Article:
[EU, UK] One of the outputs from the EnAlgae project has been a partnership between the Swansea University project and Tata Steel in researching how algae can be used in an industrial environment to consume carbon dioxide produced as a process by-product.
And at this year’s Hay Festival the partners aim to inform and educate festival goers about the potential of algae as a sustainable resource.
For the past couple of years the ACCOMPLISH (Algal Carbon Capture and BiOMass – Linked Supply cHain) pilot, which is part of the EnAlgae project, has sought to establish an industrial biotechnology collaboration with particular focus on growing algae on site at Tata Steel in Port Talbot. This has used the carbon dioxide emissions from steel-making processes as a carbon nutrient for the algae.
“This collaboration with EnAlgae is an important example of how working closely with industry can help yield results for researchers and businesses,” said Dr Alla Silkina. “We have been able to use the by-product streams a nutrients at Port Talbot and demonstrate that algae can use it to grow. This could have all kinds of implications for businesses which need to think about the waste they produce and how they dispose of it.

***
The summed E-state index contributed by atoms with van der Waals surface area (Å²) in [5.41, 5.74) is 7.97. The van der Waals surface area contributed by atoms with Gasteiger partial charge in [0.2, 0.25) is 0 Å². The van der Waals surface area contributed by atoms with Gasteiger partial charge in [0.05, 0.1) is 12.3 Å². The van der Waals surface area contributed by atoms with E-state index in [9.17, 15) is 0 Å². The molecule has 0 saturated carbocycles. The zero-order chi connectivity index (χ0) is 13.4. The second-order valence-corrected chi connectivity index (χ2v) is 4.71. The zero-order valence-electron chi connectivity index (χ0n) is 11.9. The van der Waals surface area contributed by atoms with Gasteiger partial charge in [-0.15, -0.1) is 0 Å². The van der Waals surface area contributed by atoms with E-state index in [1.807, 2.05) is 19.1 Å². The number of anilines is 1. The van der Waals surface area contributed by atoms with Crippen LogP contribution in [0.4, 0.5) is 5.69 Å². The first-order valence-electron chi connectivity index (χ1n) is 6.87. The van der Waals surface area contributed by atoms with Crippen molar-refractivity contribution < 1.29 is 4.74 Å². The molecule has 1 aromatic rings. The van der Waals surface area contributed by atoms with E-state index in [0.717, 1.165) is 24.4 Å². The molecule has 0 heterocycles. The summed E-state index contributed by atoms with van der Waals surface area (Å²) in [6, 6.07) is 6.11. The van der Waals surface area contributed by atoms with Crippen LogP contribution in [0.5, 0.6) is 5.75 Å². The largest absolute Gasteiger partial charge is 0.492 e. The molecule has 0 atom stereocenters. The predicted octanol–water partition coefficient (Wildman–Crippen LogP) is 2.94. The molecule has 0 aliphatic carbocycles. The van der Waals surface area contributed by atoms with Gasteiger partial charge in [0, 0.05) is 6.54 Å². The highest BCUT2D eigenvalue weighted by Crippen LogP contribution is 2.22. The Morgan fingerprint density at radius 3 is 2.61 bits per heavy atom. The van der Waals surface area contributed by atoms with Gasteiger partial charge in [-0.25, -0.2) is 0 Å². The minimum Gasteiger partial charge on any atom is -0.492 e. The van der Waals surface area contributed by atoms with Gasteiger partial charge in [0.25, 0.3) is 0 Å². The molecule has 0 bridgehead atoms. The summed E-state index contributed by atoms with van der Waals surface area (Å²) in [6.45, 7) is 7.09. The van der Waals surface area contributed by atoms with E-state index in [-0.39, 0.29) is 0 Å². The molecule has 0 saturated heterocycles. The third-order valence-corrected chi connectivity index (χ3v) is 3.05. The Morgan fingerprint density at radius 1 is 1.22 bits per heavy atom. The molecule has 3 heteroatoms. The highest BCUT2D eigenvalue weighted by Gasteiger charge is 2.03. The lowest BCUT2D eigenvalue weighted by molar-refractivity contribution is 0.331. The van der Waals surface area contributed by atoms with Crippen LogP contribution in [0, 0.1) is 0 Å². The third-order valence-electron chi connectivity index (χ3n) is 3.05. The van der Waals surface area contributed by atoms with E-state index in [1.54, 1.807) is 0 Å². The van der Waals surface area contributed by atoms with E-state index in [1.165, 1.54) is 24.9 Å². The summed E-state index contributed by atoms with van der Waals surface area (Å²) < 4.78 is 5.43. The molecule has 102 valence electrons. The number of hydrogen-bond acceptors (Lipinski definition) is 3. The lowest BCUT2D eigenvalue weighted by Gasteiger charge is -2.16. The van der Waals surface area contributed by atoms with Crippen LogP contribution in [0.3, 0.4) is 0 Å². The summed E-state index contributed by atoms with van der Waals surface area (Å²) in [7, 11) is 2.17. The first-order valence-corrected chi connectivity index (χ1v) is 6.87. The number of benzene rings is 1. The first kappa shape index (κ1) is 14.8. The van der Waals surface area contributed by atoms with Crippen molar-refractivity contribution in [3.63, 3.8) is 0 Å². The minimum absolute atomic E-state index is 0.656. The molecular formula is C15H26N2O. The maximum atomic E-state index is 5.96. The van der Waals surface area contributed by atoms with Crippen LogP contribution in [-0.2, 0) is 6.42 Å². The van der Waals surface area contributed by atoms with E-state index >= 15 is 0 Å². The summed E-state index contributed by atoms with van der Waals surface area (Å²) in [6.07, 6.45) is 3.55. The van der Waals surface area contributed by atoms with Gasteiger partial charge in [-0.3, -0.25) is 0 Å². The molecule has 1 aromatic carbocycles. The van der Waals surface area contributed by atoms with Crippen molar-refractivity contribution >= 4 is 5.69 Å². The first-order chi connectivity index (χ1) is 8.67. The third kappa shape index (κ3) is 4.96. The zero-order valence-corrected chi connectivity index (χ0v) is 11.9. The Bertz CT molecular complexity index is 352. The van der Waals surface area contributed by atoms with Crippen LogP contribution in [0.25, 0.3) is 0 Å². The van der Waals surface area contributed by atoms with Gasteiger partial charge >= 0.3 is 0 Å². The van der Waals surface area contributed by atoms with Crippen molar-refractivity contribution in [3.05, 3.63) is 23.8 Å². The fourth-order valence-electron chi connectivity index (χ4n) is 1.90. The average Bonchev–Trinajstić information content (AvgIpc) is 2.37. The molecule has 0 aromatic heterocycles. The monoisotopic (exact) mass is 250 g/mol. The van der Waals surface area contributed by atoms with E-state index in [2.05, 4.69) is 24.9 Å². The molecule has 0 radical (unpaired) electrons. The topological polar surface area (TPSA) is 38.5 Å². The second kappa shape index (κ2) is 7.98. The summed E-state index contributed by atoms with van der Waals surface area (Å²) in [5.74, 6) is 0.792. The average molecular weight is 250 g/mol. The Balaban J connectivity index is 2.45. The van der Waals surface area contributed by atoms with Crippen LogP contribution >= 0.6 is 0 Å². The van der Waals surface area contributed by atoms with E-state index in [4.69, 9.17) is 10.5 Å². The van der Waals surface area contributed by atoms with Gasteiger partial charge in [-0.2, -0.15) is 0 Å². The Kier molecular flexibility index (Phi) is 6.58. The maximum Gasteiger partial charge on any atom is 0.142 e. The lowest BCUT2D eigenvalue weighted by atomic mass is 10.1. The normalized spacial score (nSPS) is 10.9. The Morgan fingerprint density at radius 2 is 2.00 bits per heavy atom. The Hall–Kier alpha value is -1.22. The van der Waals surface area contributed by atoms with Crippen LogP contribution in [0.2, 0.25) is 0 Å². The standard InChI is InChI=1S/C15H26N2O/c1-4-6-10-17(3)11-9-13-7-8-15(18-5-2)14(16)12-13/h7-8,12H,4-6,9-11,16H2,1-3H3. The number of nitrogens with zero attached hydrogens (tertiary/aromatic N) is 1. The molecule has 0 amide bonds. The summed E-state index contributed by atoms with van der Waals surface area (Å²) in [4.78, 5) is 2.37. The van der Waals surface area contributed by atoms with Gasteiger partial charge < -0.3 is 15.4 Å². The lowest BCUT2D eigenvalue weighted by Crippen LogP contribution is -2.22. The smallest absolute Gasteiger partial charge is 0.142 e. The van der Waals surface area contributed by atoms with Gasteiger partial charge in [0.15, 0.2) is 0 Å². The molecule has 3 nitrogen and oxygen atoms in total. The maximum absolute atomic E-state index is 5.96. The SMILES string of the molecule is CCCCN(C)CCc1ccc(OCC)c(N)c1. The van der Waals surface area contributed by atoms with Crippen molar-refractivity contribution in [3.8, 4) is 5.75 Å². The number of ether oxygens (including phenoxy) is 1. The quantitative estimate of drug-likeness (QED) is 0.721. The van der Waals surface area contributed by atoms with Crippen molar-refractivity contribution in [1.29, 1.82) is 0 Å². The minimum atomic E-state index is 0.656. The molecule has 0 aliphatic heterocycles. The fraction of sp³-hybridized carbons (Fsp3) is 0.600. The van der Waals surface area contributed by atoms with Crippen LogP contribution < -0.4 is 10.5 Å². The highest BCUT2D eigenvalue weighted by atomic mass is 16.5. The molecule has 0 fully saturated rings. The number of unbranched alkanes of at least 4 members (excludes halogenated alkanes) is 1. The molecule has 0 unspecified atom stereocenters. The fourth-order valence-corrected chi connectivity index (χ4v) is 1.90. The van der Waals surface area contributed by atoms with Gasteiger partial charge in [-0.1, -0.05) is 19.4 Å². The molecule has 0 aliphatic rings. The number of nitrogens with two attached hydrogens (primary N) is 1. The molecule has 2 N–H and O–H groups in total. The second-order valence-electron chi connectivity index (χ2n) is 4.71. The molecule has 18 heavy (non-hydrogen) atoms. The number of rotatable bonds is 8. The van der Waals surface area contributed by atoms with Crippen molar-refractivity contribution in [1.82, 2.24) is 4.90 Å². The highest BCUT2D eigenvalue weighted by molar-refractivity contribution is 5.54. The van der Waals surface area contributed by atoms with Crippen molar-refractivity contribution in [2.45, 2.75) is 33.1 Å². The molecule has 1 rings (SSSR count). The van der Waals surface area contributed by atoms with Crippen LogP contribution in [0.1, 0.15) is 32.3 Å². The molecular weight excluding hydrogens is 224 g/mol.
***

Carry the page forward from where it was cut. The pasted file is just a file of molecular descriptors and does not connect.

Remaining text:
“With a system like the one we’ve used at Tata Steel, we’ve been able to demonstrate that algae can help remediate waste gases. So not only will we reduce the environmental impact of industrial by products, but a biomass is cultured which can be used for energy production, such as biomethane, or potentially as a fish feeds.”
Tata Steel’s Technical Director, Martin Brunnock, said, “We are committed further to improve the sustainability of our processes. It is projects like this, with leading academic partners, such as Swansea University here in Wales, which are making us leaders in the field of sustainable steelmaking.”
Tata believes the ACCOMPLISH project may grow, joining a series of initiatives, which will add to the strong track record of Tata Steel in improving the environmental impact of steelmaking.
View original article at: Using algae to fight climate change – find out more at Hay Festival